Cyber-bullying in the Online Classroom: Instructor Perceptions of Aggressive Student Behavior
Michael T. Eskey, Cathy L. Taylor, Michael T. Eskey, Jr.

by Michael T. Eskey
Cathy L. Taylor
Michael T. Eskey, Jr.

The advent of online learning has created the medium for cyber-bullying in the virtual classroom and also by e-mail. Bullying is usually expected in the workplace and between students in the classroom. Most recently, however, faculty members have become surprising targets of online bullying. For many, there are no established policies nor is training provided on how to react. The current research defines the problem, reviews the findings of a cyber-bullying survey, and explores recommendations for addressing cyber-bullying through policies, training, and professional development.

Using Games in Online Education: Is it a Winning Strategy?
Phu Vu, Sherry R. Crow,
Scott Fredrickson

by Phu Vu
Sherry R. Crow
Scott Fredrickson

This study examined the impact of adding game elements on students’ performances in an online learning setting. Two intact online graduate level course sections were chosen for this study. Each course sections had 18 students. The results of the study showed that there were significant differences in the time students spent in their courses and the number of posts between the course section with the game elements (treatment group) and the course section with the traditional design. However, there was no significant difference in grades students achieved in the course section with the game elements and the course section with the traditional design. The study was concluded with discussions and suggestions for further studies.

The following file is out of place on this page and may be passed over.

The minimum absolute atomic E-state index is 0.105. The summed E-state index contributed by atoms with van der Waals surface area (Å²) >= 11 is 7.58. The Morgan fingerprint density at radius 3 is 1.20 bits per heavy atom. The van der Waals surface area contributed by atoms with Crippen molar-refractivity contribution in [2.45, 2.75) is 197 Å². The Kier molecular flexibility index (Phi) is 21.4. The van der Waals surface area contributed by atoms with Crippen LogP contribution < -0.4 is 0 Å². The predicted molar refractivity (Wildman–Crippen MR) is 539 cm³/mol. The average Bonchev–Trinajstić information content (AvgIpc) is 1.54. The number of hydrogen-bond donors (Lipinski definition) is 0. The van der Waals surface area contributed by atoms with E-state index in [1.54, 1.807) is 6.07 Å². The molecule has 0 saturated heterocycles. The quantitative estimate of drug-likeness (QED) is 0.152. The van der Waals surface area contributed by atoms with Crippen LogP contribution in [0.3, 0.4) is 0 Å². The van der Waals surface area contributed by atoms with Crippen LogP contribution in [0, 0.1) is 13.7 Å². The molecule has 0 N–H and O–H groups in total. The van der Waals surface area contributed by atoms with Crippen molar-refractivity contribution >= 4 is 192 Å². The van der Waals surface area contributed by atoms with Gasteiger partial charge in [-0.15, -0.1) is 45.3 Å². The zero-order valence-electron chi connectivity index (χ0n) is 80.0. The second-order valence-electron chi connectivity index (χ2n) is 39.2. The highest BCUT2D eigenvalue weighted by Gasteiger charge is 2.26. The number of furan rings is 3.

A Model of Leadership in Integrating Educational Technology in Higher Education

Mariya Markova

by Mariya Markova